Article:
Oral Argument Schedule
The majority of cases before the Montana Supreme Court are decided based upon the written briefs submitted by the parties. However, the Court may decide that a case requires further discussion, in addition to what the parties have argued in their written briefs. In such cases, oral arguments are scheduled in open session before the Court. Approximately 30 cases a year are scheduled for oral argument.
Oral arguments are tightly structured and timed. The counsel for each party is allowed limited time to make an argument. The times typically range from 20 to 40 minutes and are set forth by the Court in the order setting oral argument.
While this format allows the counsel brief opportunity to further develop their arguments, it also gives the Court an opportunity to ask questions of the attorneys on points which the Court needs clarification.
A majority of oral arguments take place in the Montana Supreme Court Courtroom, located at 215 N. Sanders, Helena, Montana. The Court does schedule a few arguments to be heard in different cities around the State.
All of the oral arguments are open to the public.
DA 14-0183 ALLSTATE INSURANCE COMPANY, Plaintiff and Appellee, v. POSNIEN, INC., Defendant, Counterclaimant and Appellant. ORAL ARGUMENT has been set for Wednesday, December 10, 2014, at 9:30 a.m. in the Courtroom of the Montana Supreme Court, Joseph P. Mazurek Justice Building, Helena, Montana. Oral argument times shall be 30 minutes for the Appellant and 25 minutes for the Appellee.
Kalispell Allstate Insurance agent Posnien, Inc., sold its business to Baird 7 in 2007. As part of the deal, Baird 7 gave Posnien a security interest in the “book of business” (ongoing commissions on customer accounts). Allstate later terminated the agency after Baird 7 made a fraudulent insurance claim. Allstate brought this declaratory judgment action to have the District Court determine the rights to, and allocation of, ongoing commission payments.
The District Court granted summary judgment in favor of Allstate on Posnien’s counterclaim of conversion of money for Allstate’s failure to pay Posnien the ongoing commissions. Posnien contends that was an error of law. Resolution of the issue hinges on the nature of Posnien’s security interest—did the security interest attach to the ongoing commissions, or to Baird 7’s interest in the commissions, which has terminated?
DA 14-0015 GREGORY A. CHRISTIAN, et al., Plaintiffs and Appellants, v. ATLANTIC RICHFIELD COMPANY, Defendant and Appellee. ORAL ARGUMENT has been set for Wednesday, January 14, 2015, at 9:30 a.m. in the Courtroom of the Montana Supreme Court, Joseph P. Mazurek Justice Building, Helena, Montana. Oral argument times shall be 40 minutes for the Appellants and 30 minutes for the Appellee.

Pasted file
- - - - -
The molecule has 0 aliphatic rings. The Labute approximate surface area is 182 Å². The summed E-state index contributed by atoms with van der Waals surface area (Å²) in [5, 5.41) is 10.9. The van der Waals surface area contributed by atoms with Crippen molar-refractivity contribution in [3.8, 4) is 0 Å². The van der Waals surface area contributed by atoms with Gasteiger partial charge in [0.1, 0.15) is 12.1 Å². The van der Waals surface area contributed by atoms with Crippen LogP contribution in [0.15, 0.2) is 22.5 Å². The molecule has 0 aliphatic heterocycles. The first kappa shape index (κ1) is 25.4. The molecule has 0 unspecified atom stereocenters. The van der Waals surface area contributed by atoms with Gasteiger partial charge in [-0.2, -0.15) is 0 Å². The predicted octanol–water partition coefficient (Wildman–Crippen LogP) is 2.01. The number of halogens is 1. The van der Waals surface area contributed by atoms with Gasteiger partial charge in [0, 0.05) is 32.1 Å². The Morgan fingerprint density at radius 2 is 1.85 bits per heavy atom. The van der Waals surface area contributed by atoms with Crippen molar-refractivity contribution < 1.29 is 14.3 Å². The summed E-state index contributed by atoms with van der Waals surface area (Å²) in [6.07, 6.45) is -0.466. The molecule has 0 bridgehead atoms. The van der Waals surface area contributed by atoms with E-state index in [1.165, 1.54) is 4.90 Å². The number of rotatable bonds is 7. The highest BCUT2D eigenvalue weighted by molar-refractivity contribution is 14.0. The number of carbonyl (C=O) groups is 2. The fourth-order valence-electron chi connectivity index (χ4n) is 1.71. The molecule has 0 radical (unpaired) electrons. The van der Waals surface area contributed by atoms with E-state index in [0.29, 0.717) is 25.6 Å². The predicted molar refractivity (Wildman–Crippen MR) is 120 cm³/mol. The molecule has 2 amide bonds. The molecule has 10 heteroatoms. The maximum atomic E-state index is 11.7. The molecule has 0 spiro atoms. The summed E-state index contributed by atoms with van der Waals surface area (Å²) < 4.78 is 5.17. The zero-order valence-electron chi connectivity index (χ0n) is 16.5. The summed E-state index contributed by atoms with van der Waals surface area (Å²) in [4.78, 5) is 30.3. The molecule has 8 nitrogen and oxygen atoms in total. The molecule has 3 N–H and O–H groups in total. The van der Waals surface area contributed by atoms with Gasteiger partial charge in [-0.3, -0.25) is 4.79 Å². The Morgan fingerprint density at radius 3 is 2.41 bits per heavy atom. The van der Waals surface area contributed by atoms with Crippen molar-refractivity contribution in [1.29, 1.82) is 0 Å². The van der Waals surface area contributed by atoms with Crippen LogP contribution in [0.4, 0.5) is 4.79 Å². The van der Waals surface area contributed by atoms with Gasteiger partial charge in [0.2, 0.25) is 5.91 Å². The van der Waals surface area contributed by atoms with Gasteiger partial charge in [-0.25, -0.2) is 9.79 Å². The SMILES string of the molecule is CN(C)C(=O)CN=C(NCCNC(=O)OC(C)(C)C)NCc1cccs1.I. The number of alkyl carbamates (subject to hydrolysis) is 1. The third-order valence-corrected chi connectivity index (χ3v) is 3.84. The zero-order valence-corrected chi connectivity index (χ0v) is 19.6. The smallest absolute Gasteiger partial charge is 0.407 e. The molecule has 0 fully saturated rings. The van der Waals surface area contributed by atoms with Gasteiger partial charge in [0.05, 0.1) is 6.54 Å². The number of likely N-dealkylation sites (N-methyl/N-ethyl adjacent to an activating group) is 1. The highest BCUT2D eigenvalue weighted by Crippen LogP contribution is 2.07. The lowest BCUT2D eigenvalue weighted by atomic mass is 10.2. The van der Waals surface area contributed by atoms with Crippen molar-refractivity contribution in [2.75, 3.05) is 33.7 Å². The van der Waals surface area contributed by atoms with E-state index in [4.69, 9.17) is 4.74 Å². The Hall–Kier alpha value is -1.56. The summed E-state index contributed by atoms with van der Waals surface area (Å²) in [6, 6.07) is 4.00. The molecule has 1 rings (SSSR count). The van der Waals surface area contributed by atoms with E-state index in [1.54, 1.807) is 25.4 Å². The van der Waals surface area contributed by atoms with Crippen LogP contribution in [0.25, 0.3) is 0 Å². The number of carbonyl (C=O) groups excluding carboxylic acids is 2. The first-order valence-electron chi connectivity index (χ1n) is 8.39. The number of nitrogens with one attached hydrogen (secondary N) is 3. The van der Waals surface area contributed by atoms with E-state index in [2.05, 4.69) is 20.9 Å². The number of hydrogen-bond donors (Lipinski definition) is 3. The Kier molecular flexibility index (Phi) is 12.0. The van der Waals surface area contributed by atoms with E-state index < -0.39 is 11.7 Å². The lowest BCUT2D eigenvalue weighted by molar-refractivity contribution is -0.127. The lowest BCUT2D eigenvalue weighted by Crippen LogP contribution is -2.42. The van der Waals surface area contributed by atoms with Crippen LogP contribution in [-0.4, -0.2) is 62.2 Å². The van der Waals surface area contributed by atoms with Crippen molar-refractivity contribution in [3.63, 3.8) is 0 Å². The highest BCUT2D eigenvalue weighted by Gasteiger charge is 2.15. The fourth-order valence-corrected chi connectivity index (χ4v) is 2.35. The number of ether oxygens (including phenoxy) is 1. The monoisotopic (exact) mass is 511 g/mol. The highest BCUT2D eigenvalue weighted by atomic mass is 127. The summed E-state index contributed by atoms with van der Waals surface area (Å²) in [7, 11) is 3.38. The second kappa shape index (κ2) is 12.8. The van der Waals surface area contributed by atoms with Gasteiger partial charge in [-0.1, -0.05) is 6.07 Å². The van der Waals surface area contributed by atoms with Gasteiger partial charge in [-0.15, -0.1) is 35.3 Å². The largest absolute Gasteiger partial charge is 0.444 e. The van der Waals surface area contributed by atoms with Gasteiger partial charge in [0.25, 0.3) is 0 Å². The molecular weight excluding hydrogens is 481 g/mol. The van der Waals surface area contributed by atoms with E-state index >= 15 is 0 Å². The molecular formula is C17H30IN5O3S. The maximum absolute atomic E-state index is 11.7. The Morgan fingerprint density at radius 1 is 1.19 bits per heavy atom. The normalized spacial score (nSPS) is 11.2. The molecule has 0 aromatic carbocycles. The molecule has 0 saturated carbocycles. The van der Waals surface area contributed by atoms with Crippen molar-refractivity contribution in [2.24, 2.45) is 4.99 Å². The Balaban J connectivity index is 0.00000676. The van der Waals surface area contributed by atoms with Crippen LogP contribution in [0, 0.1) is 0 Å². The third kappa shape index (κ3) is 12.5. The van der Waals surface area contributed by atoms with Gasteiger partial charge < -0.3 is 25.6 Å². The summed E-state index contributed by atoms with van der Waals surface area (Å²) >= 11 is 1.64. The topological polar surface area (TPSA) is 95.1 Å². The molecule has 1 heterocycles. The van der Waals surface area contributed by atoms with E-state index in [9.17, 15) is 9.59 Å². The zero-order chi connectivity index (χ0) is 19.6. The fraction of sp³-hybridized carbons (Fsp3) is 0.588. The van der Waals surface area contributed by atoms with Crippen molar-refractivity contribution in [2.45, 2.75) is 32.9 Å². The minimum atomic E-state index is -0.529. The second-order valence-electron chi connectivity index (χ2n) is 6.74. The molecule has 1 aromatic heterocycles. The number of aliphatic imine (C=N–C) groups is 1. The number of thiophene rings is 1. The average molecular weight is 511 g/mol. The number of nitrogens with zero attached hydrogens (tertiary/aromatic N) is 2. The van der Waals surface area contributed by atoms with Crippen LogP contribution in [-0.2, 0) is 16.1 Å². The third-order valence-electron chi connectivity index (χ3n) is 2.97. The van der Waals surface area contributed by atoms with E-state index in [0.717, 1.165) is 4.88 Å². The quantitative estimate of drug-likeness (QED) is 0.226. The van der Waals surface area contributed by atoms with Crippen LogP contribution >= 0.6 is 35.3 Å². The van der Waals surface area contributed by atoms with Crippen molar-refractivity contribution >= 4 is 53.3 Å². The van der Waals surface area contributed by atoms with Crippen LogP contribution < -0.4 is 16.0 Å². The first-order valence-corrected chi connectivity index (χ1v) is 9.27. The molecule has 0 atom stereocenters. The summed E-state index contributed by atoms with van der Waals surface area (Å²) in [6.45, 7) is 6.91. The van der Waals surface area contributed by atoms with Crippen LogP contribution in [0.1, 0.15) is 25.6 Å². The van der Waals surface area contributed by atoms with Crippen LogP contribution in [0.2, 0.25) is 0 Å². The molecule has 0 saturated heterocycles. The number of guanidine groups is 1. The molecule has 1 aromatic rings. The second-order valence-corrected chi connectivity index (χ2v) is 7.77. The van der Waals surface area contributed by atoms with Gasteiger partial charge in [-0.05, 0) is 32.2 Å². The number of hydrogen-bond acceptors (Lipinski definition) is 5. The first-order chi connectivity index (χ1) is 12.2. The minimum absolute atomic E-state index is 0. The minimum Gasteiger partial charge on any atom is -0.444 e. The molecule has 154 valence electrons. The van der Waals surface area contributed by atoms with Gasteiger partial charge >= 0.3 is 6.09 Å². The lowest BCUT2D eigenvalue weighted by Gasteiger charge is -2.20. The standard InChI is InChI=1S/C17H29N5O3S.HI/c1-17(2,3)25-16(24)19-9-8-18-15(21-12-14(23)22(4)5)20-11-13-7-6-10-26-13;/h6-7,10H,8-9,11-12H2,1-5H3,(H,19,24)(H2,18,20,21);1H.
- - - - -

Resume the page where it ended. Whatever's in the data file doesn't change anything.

A group of citizens of Opportunity, Montana, filed suit against the Atlantic Richfield Company (ARCO) to recover damages for elevated arsenic levels in their soils and other injuries to their properties from ARCO’s former industrial activities in the area. The Second Judicial District Court granted ARCO’s motion for summary judgment on grounds that the statute of limitations had expired—ARCO’s industrial activities in the area ended in 1980.
In this appeal, the citizens argue that whether the statute of limitations has expired turns on a question of fact, not a legal question to be resolved by the court on summary judgment. They maintain that, under this Court’s opinion in Burley v. Burlington Northern & Santa Fe Railway Co., reasonably abatable pollution gives rise to a continuing tort, and the question of whether the pollution in Opportunity is reasonably abatable is a question of fact for a jury to decide.
DA 14-0253 ROBERT W. ANDERSON, Plaintiff and Appellant, v. BNSF RAILWAY, a Delaware Corporation, Defendant and Appellee. ORAL ARGUMENT has been set for Wednesday, January 28, 2015, at 9:30 a.m. in the Courtroom of the Montana Supreme Court, Joseph P. Mazurek Justice Building, Helena, Montana. Oral argument times shall be 40 minutes for the Appellant and 30 minutes for the Appellee.
After 33 years of employment with BNSF, Robert Anderson filed this action against his employer under the Federal Employers Liability Act (FELA). Anderson claims BNSF negligently caused him to suffer cumulative trauma injuries to his back, culminating in a disabling back injury in 2008. The Eighth Judicial District Court submitted to a jury the question of whether the statute of limitations had run on Anderson’s claims, and the jury found that it had, precluding Anderson’s recovery of damages. Anderson appeals both the court’s decision to submit this question to the jury and the jury’s answer to the question. He also claims BNSF’s counsel made improper arguments and statements at the 7-day jury trial. Anderson asks this Court to construe FELA liberally in his favor and grant him a new trial.
OP 14-0685 BARRY ALLAN BEACH, Petitioner, v. STATE OF MONTANA, Respondent. ORAL ARGUMENT has been set for Wednesday, February 4, 2015, at 9:30 a.m. in the Courtroom of the Montana Supreme Court, Joseph P. Mazurek Justice Building, Helena, Montana. Oral argument times shall be 40 minutes for the Petitioner and 30 minutes for the Respondent.
Barry Beach asks the Court to grant him a writ of habeas corpus on grounds that the 100-year sentence he is serving at Montana State Prison for his 1984 conviction of deliberate homicide is invalid. He sets forth two grounds for relief:
1. At Beach’s sentencing, the court did not consider Beach’s age at the time the crime was committed (he was 17 years old) as a mitigating factor.
2. The sentence “leaves no meaningful opportunity for release.”
Beach asks the Court to vacate his sentence and send the case back to the District Court for resentencing in light of recent U.S. Supreme Court precedent. In the alternative, he asks the Court to strike a provision of his sentence declaring him ineligible for parole.